I get together with a group of men that starts each meeting with updates about our lives and a few prayer requests. I’ve started using the ACTS prayer tool (Adoration – Confession – Thanksgiving – Supplication) as a framework for what I’d like to share.
At some point, I realized that my thanksgiving tends to be about what I think is going well in my life…“I’m thankful I got that job I applied for,” followed by supplication, which is often about what isn’t going quite so well…“Please help my relationship with my co-worker improve.”
But I’ve been challenged lately by 1 Thessalonians 5:16-18: “Rejoice always, pray without ceasing, give thanks in all circumstances.” Romans 5:3 calls us even more specifically to “rejoice in our sufferings,” and James 1:2 exhorts, “Count it all joy…when you meet trials.”
This relationship between thanksgiving, joy, and suffering is profound. Do I really give thanks for suffering? Or do I thank God only for the things that are “going well” and then pray for an end to the things that aren’t? I don’t think these instructions on prayer mean I can’t ask God for hardship to end, but I do think I’m called to be thankful—even when suffering continues.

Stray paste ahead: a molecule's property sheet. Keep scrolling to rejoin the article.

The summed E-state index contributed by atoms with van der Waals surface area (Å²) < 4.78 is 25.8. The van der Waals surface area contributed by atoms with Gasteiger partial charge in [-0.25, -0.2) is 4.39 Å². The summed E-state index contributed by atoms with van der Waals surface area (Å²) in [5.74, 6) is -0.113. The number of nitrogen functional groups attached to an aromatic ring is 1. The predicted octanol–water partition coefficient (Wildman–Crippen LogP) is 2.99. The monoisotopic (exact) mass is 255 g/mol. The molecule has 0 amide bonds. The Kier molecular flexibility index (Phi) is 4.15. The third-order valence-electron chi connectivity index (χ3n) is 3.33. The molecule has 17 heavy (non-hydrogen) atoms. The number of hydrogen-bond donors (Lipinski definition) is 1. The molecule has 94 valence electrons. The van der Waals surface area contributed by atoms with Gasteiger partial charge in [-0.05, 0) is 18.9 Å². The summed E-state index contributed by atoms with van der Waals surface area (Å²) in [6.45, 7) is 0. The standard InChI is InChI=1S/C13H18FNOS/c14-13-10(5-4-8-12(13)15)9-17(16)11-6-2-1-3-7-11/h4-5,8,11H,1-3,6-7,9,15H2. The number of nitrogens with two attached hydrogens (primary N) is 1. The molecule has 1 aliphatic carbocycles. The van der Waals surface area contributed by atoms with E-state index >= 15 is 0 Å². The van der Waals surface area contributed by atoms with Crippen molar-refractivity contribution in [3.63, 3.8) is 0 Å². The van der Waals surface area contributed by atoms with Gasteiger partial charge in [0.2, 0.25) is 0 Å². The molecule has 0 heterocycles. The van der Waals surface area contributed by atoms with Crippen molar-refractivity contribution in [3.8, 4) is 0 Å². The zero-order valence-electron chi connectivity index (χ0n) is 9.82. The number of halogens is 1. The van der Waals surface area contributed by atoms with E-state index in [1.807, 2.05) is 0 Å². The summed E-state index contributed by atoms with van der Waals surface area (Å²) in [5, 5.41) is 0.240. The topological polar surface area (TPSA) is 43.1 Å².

Incredibly, we’re promised fruit from suffering: endurance, character, and hope (Romans 5:3-4), as well as “steadfastness” and the remarkable result of “lacking in nothing” (James 1:4).
Thanksgiving, then, is not a separate step that I check off the list before I start asking God for things in a subsequent step called supplication; rather, they’re integrated and overlapping aspects of one prayer.
Philippians is a book with some pretty radical statements about suffering (see 1:29, 2:10). I think 4:6 sums it up best: “In everything by prayer and supplication with thanksgiving, let your requests be made known to God” (ESV, emphasis added). Can we trust what God says about trials by giving him thanks even in the midst of them?
Alec’s Book Referrals:
Inside Out – Larry Crabb
Trusting God – Jerry Bridges